Two in five LGBTQI Australians had considered suicide in the past year, a new survey released on Friday revealed. The findings from Australia’s largest national survey of LGBTQI people showed that three years after the marriage equality vote, the community is still dealing with “concerning” levels of mental distress, discrimination, harassment and violence.
The Private Lives 3 National Report – the third edition of the study (previous surveys were conducted in 2005 and 2011), was conducted by researchers at the Australian Research Centre in Sex, Health and Society (ARCSHS) at La Trobe University and funded by the Victorian Government Department of Health and Human Services and the Department of Premier and Cabinet.
The survey was conducted last year, before the COVID-19 pandemic.
Between July 2019 and October 2019 around 6835 LGBTQI persons aged 18 and above were asked questions about their relationships, families, housing, and health. Around 28% identified as gay, 20.5% lesbians and around 21% identified as trans or non-binary. 2.7% of the participants identified as Aboriginal and/or Torres Strait Islander.
“We are concerned about the numbers of participants who reported experiencing thoughts about suicide and attempting suicide,” lead researcher Associate Professor Anthony Lyons told Star Observer.
Around 5.2% said they had attempted suicide in the past 12 months. The numbers were higher in the trans community with 13.7% of trans men and 10.9% of trans women reporting having attempted suicide in the previous 12 months. The figures for other subgroups were; non-binary participants (6.8%), pansexual (7.8%), bisexual (6.0%), queer (5.1%), asexual (4.2%), lesbian (4.1%) and gay (3.3%). In the general population, 2.3% reported thoughts about suicide and 0.4% had attempted suicide (National Survey of Mental Health and Well Being 2007).
Some of the other findings in the report are:
- 54.4 % said they were in committed romantic relationships, with 48% saying they had been in the relationship for over five years.
- 22% had experienced homelessness. The numbers were higher for trans men (34.3%), trans women (31.9%) and non-binary persons (33.8%).
- Two in five LGBTQI reported intimate partner or family violence, but merely 28% had reported it to a relevant service.
- 77.7% of participants with a severe disability or long-term health condition said they were treated unfairly in the past 12 months.
- LGBTQI participants from multicultural backgrounds (31.7%) were more likely to report high levels of psychological distress when compared to those from an Anglo-Celtic background (26.7%)
- 73.5 % said marriage equality would have a positive impact in their lives.
“While some things have become better, there are still challenges, as found in this survey. A majority felt accepted in their workplaces and in their families. However, there are some really challenging experiences, particularly in relation to mental health and suicidality, as well as the experience of verbal abuse, harassment or threats of physical violence,” said Lyons.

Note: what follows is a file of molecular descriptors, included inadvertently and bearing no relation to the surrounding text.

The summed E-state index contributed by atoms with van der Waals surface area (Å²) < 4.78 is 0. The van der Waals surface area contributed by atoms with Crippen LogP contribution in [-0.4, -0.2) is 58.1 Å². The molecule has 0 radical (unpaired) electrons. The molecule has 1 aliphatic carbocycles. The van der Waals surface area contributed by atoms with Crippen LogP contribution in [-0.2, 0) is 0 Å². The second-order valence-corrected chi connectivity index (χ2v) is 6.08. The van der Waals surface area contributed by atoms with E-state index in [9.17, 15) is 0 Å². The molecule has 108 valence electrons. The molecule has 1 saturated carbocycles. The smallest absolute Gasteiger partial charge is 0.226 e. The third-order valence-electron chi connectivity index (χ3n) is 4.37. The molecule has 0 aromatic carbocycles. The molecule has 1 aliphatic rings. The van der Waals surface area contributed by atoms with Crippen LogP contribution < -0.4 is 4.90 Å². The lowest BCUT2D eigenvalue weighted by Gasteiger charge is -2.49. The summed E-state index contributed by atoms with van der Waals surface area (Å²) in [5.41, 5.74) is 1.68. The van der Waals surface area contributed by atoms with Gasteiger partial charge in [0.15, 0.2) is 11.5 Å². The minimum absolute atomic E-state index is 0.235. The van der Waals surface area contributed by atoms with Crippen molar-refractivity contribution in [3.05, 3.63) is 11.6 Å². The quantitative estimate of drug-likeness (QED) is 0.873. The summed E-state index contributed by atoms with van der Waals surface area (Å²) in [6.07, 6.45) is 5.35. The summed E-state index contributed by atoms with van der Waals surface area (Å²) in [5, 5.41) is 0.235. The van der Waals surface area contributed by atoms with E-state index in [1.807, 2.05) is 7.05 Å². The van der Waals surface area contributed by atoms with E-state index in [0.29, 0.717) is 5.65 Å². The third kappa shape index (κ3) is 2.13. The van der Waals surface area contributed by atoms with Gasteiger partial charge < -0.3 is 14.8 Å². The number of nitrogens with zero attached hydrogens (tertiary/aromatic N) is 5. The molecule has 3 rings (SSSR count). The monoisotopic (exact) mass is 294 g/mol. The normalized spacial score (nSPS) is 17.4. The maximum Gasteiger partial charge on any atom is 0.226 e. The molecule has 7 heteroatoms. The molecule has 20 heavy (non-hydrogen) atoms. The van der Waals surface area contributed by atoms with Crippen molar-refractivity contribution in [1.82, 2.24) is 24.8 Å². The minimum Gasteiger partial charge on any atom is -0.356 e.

Around 57% reported that they had been treated unfairly because of their sexual orientation and 77.5 % of trans and gender diverse participants said they had been treated unfairly in the past year because of their gender orientation. Two in five or around 39.5% reported experiencing social exclusion, 34.6% had faced verbal abuse, 23.6% had been spat at or shown offensive gestures, 11.8% sexual assault and 3.9% were physically attacked or assaulted with a weapon due to their sexual orientation or gender identity.
“LGBTQI people can experience the effects of stigma and discrimination in many different settings. For example, we found that less than half of participants felt accepted when accessing health or support services,” said Lyons.
“This report provides a great deal of information about different aspects of health and wellbeing. This is important in identifying some of the key challenges of today and to therefore assist health professionals, service providers, community organisations and governments to gain further understanding of the health and wellbeing of LGBTQI people in Australia.”
Community organisations have expressed concern at the findings of the survey and have called upon the Commonwealth government to step in to tackle the issue.
“Mental health in the LGBTQI community is in crisis, and the La Trobe research makes it clear action and investment in LGBTQI mental health and suicide prevention is sorely needed,” Darryl O’Donnell, CEO, Australian Federation of AIDS Organisations (AFAO) said in a statement.
“Existing approaches aren’t working and LGBTQI communities are paying the price. There are many factors contributing to poorer mental health and suicide risk in LGBTQI communities, including disadvantage, stigma, barriers to mainstream health services and a critical lack of LGBTQI mental health services. The LGBTQI community needs to know suicide is preventable and recovery from mental health crisis is possible. Support exists, but the problem is overwhelming the limited LGBTQI services available and more investment is urgently needed.”
AFAO has called for public investment in LGBTQI health organisations so that they can provide culturally safe and professional counselling services, quick access to early intervention without referral, peer support and training mainstream providers to make their services inclusive and safe for LGBTQI communities.
If you feel distressed reading the story, you can reach out to support services.
For 24 hour crisis support and suicide prevention call Lifeline on 13 11 14
For Australia-wide LGBTQI peer support call QLife on 1800 184 527 or webchat.